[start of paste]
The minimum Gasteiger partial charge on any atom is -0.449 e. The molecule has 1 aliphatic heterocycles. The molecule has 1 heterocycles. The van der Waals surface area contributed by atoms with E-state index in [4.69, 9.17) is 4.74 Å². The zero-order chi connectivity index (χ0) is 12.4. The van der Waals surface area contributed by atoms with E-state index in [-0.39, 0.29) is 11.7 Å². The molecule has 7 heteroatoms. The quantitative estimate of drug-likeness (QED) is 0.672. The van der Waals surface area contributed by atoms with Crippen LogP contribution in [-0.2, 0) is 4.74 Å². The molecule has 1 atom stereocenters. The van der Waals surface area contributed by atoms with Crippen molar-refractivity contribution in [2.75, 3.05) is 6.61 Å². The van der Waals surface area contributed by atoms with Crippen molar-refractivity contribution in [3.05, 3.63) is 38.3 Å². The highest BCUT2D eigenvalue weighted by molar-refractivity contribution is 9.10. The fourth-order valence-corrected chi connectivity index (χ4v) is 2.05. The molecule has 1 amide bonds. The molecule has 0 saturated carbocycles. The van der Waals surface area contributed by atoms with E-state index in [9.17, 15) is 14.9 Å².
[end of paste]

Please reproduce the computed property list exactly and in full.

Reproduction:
The minimum Gasteiger partial charge on any atom is -0.449 e. The molecule has 1 aliphatic heterocycles. The molecule has 1 heterocycles. The van der Waals surface area contributed by atoms with E-state index in [4.69, 9.17) is 4.74 Å². The zero-order chi connectivity index (χ0) is 12.4. The van der Waals surface area contributed by atoms with E-state index in [-0.39, 0.29) is 11.7 Å². The molecule has 7 heteroatoms. The quantitative estimate of drug-likeness (QED) is 0.672. The van der Waals surface area contributed by atoms with Crippen LogP contribution in [-0.2, 0) is 4.74 Å². The molecule has 1 atom stereocenters. The van der Waals surface area contributed by atoms with Crippen molar-refractivity contribution in [2.75, 3.05) is 6.61 Å². The van der Waals surface area contributed by atoms with Crippen molar-refractivity contribution in [3.05, 3.63) is 38.3 Å². The highest BCUT2D eigenvalue weighted by molar-refractivity contribution is 9.10. The fourth-order valence-corrected chi connectivity index (χ4v) is 2.05. The molecule has 1 amide bonds. The molecule has 0 saturated carbocycles. The van der Waals surface area contributed by atoms with E-state index in [9.17, 15) is 14.9 Å².